Among the types of malocclusions, class II is mostly reported for orthodontic intervention alongside the complexity. Similarly, increased overjet is also credited to the incidence of root resorption. Brin et al.  in their retrospective study found interesting facts on increased overjet with one versus two-phase treatment relatively attributing it to the total treatment duration in achieving the objectives. They disclosed significant results with the magnitude of overjet reduction and the severity of root resorption being proportionally increasing from moderate to severe OIEARR, likewise varying between one versus 2 phase treatment accordingly. As the growth spurt was completed in this case, camouflage treatment was elected by dental compensation of skeletal malrelation. Janson et al.  found the incidence of OIEARR in both nonextraction and extraction treatment approaches ranging from mild to severe with clinically insignificant difference in results among the practices which was correlated with this condition. Visible changes can be witnessed as early as within 6 months during the aligning and leveling phase or by the end of the space closure phase through stage radiographs.
Damon self-ligating bracket prescription “Damon-Q2” was selected to reduce the incidence of root resorption as it is passive and its low friction property would be advantageous for stage I and stage II mechanics thereby benefitting the patient in minimizing the occurrence of OIEARR compared to conventional bracket prescription. On the contrary, studies have proven no such significant differences existed with root resorption between the prescriptions. In their study on class I malocclusion, mild to moderate crowding, and nonextraction, Handem et al. reinstated significant difference of RR between conventional and Damon self-ligating systems with occurrence ranging between grade 0 and 3 . About 4.1% of patients had an average resorption of at least 1.5 mm of the 4 maxillary incisors, and about 15.5% had 1 maxillary incisor or more with resorption of at least 2.0 mm from 3 to 9 months after initiation of fixed appliance therapy in their study. Although teeth with long, narrow, and deviated roots are at increased risk of resorption during their early stages, the explained variances of these risk factors are less than 25% . Similarly, in this case, mild changes were evident by the end of 13 months that progressed to severe condition by 24 months. In spite of knowing that she is highly susceptible to OIEARR, the best possibility to avoid it was to swiftly reject the treatment with adequate patient education and counseling. Her strong desire to correct the overjet and overbite challenged all the possibilities to proceed with treatment plan.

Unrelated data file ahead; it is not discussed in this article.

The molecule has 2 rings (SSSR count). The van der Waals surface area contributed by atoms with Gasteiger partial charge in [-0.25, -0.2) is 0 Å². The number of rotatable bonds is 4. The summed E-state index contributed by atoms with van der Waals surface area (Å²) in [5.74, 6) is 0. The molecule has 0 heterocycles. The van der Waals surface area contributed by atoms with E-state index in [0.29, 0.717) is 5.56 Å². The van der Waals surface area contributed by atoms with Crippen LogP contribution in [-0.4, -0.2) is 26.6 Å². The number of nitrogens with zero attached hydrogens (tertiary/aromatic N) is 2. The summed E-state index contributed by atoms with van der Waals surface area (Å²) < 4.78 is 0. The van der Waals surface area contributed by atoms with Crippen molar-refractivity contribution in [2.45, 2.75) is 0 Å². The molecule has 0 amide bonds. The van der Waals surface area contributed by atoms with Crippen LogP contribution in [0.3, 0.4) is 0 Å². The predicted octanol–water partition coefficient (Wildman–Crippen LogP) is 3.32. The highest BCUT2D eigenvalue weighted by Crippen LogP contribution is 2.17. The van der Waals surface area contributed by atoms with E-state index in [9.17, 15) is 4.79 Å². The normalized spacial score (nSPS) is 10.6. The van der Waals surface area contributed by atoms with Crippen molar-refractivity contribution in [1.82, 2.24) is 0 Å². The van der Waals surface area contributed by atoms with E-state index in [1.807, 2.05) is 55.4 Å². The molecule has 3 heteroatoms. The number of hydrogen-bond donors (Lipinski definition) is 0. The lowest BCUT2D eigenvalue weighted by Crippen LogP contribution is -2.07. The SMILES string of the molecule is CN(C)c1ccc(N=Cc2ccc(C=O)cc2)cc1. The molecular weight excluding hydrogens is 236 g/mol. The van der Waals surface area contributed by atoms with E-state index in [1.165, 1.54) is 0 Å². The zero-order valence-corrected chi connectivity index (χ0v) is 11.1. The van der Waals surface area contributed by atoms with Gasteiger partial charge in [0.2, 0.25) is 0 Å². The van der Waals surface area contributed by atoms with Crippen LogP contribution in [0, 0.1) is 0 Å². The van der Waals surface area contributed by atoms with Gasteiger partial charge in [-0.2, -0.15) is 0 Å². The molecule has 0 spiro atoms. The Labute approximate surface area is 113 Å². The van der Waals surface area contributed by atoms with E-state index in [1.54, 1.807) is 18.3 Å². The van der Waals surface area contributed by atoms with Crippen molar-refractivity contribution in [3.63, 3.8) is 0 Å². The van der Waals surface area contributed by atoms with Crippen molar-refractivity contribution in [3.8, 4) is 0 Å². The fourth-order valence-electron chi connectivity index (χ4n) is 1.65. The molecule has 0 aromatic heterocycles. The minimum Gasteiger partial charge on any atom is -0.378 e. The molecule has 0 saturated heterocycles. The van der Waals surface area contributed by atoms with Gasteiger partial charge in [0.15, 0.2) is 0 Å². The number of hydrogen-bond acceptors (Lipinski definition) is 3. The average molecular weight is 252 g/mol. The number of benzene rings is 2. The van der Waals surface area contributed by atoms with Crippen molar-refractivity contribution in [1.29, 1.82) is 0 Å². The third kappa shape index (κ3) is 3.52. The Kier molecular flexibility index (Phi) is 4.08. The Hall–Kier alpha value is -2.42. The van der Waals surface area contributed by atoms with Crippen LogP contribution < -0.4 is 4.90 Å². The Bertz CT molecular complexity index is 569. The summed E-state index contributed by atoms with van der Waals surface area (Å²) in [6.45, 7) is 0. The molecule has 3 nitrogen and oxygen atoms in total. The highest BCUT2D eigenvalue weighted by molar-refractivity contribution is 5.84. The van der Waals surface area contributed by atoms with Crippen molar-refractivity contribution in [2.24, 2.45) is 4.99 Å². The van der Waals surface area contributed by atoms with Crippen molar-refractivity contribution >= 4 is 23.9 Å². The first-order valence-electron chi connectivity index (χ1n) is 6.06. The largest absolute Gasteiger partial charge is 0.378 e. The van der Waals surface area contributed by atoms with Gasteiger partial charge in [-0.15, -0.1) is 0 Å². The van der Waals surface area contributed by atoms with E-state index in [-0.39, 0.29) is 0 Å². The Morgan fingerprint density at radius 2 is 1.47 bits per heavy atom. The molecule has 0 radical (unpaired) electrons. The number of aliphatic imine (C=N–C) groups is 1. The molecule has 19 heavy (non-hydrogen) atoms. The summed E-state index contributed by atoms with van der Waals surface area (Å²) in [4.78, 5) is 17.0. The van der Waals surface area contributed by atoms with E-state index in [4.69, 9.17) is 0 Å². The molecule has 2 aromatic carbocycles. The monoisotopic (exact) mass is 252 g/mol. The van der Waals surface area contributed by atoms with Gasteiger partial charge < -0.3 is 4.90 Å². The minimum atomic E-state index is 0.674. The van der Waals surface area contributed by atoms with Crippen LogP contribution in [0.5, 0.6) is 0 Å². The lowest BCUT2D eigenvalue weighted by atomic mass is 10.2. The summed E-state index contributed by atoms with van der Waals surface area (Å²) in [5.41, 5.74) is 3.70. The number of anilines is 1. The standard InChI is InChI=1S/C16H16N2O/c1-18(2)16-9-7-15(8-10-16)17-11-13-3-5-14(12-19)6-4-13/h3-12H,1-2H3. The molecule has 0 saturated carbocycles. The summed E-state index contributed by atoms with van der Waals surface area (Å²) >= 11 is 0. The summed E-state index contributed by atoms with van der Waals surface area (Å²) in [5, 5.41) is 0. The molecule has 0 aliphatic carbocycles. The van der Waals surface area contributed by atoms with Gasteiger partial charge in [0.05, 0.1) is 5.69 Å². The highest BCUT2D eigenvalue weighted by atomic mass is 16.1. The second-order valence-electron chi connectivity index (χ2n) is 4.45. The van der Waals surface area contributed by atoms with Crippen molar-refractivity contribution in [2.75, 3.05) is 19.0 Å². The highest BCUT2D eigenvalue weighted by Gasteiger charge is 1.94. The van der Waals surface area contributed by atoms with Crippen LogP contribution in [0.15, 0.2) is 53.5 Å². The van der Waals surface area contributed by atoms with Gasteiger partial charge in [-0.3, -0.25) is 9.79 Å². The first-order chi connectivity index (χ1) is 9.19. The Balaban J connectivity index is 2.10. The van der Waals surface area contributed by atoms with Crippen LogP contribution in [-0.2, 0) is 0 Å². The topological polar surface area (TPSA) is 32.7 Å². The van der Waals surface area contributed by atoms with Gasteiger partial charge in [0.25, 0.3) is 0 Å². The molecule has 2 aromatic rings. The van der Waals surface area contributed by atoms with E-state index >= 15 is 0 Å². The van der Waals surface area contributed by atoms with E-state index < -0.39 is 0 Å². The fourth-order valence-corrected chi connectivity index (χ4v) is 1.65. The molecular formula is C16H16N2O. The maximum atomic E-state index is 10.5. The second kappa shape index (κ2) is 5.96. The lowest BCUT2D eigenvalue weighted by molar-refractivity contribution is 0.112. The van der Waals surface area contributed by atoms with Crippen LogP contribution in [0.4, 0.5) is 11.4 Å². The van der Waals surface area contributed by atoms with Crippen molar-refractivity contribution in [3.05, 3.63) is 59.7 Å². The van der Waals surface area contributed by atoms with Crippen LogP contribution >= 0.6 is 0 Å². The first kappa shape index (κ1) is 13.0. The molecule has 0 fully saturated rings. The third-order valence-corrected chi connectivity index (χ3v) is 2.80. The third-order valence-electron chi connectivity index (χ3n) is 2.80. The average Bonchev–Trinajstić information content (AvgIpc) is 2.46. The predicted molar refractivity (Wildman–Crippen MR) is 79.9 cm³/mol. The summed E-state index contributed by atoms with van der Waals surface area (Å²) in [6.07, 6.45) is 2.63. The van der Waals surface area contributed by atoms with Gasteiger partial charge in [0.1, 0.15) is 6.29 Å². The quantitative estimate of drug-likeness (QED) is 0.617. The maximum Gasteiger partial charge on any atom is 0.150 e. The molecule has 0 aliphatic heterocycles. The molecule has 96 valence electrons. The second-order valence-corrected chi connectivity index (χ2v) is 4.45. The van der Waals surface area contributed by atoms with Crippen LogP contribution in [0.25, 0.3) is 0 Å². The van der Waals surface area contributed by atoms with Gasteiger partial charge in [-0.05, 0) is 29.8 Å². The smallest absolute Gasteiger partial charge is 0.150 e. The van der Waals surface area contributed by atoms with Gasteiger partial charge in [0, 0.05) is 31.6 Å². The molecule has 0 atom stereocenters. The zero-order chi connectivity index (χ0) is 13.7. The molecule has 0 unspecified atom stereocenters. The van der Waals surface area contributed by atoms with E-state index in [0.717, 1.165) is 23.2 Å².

The pretreatment and posttreatment (Figure 3) OPGs had significant amount of crestal bone loss (CBL) further compromising the bone to root ratio, interpreting collateral bone loss as periodontal fibers are more in the crestal area than the apical region. Birnie estimated that 3 mm of apical root resorption is equal to 1 mm of crestal bone loss thereby adding limitations for restorative therapies also . In this patient with root resorption and crestal bone loss, the maintenance of a generalized healthy periodontal condition is crucial to aid in the longevity of both teeth and improvement in periodontal condition as both were unidirectional and irreparable. The use of probiotics  and natural compounds  can modify clinical and microbiological parameters in periodontal patients; they could have an effect also in the long-term follow-up of patients presenting RR and CBL. These emerging features could be considered in future clinical trials.
Gingival crevicular fluid markers and salivary markers are also the evolving areas in this field to act much earlier than the radiographic findings [6, 20]. Considering other factors in avoiding root resorption like being selective in bracket prescription, type of brackets, simple wire mechanics, and maintaining light continuous forces along with unavailability of diagnostic technology and poor compliance from doctor-patient aspects made root resorption inevitable in this patient. Over time, many adjunctive therapies with devices were innovated to overcome such collateral encounters like acceleDent , microosteoperforation  (Propel), low-level laser therapy  (LLLT), and low-intensity pulsed ultrasound  (LIPUS) to minimize the intensity of root resorption and hasten tooth movement by improving bone remodeling. However, root resorption even with these aids proved not promising with variable results in the literature review [25, 26]. In one of the studies by El-Bialy et al. , they revealed the healing effects of LIPUS induced by OIEARR through ultrasound and suggested more intervention studies in this area. Gay et al.  in their study on invisalign aligner therapy, being advanced in the field of orthodontic therapy, reported root resorption with an average of less than 10 percent of their original root length in almost every individual.